The Instant Vortex 4 in 1 isn’t completely without flaws. But it performs well and has a generous capacity. And when taking into account the super competitive price tag, I really think it’s one of the best air fryers under £100 so didn’t hesitate in giving it 5 stars.
Intuitive touch control panel
Reminder to shake
Display switches off when drawer open
Metal handle on inner tray can get in the way
Drawer can feel a bit clunky to open and close
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With so many of us now owning and indeed relying on our air fryers, the focus is beginning to shift towards getting an air fryer that really suits your specific needs. The Instant Vortex 4 in 1 Air Fryer is one such candidate, with a price tag that many people will find appealing.
Having reviewed countless air fryers over the years, I’ve tried a broad spectrum across the various price brackets. And more often than not you tend to get what you pay for. However there are some leading air fryer brands like Ninja and Instant that prove themselves time and time again to be a good buy.
I’ve only recently reviewed the Instant Vortex Plus VersaZone, which is the latest and greatest air fryer from the brand, so this smaller and cheaper model was sure to feel like a step down. That said, I was impressed with the quality and functionality of this air fryer which exceeds what’s on offer from several other brands at this price bracket.
Instant Vortex 4 in 1 Air Fryer: Product specs
- Capacity: 5.7 litres
- Modes/ presets: Air fry, roast, bake, reheat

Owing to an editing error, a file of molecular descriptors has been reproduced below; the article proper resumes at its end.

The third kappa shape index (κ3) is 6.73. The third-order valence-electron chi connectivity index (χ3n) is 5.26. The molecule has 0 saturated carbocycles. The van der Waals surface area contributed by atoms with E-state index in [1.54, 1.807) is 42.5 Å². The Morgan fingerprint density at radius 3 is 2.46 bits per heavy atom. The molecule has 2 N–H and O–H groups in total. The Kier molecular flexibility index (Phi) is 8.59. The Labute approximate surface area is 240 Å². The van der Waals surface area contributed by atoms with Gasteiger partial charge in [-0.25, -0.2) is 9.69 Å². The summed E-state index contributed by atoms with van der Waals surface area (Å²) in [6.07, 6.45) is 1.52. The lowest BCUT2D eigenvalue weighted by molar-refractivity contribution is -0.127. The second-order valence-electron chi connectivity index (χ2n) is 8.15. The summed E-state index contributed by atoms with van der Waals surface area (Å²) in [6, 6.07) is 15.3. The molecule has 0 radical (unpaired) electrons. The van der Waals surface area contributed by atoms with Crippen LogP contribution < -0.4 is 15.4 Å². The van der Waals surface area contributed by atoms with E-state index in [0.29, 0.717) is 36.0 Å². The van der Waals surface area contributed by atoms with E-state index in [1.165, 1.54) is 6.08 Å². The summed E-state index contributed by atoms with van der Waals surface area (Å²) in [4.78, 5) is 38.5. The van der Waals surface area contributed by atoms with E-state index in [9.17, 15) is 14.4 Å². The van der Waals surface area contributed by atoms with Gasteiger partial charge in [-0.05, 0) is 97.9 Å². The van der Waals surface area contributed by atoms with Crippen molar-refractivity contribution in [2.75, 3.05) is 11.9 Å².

- Weight: 5.4kg
- Power: 1650W
- Size: (H)32.6 x (W)31.4 x (D)37.9cm
- RRP: 99.99
Who reviewed the Instant Vortex 4 in 1 Air Fryer ?
After completing a Home Economics degree, Helen went on to work for the Good Housekeeping Institute and has been reviewing home appliances ever since. She lives in a small village in Buckinghamshire in the UK, where she reviews all sorts of home and garden appliances using her wealth of experience.
Helen used this air fryer for two weeks in her own home, cooking familiar foods and recipes to test all its functions and see how it fared in everyday life. She was allowed to keep the air fryer after the review.
Unboxing, setting up and first impressions
The two big polystyrene inserts protecting the air fryer in its box were an unwelcome sight. Partly because polystyrene packaging is becoming less common in kitchen appliance packaging, so I wasn’t expecting to find it. I do hope the brand will follow some of their competitors and make their packaging more recyclable.
Moving on, when I got the air fryer out of its box and onto the worktop, I was pleased to see that it doesn’t look like a budget appliance. Far from it, the matte black exterior looks subtle and smart.
The front facing touch screen is laid out very clearly, making it immediately obvious how to use the controls. There are four touch screen buttons, one for each cooking mode; air fry, bake, reheat, and roast.
The time and temperature are adjusted by pressing the corresponding buttons on either side of the central dial and then turning the dial. You really can get very accurate with this air fryer, the time can be adjusted in one minute intervals from 1 - 60 minutes. Similarly, the temperature can be set as low as 82C then adjusted in 1C intervals up to 205C.
Once started, the air fryer automatically preheats for around three minutes, then it beeps and alerts you to ‘add food’. I immediately noticed that when the drawer is removed, the digital display completely switches off. This can be a tad disconcerting until you get used to it. But as soon as the drawer is replaced, it carries on as normal.
Opening and closing the drawer isn’t quite as smooth as some others I’ve used. But that’s hardly a big deal and you get used to it. Inside the removable tray insert has a non-stick coating, as does the drawer. Overall, it’s quite spacious and could easily cook enough chips for four people.
What is it like to use?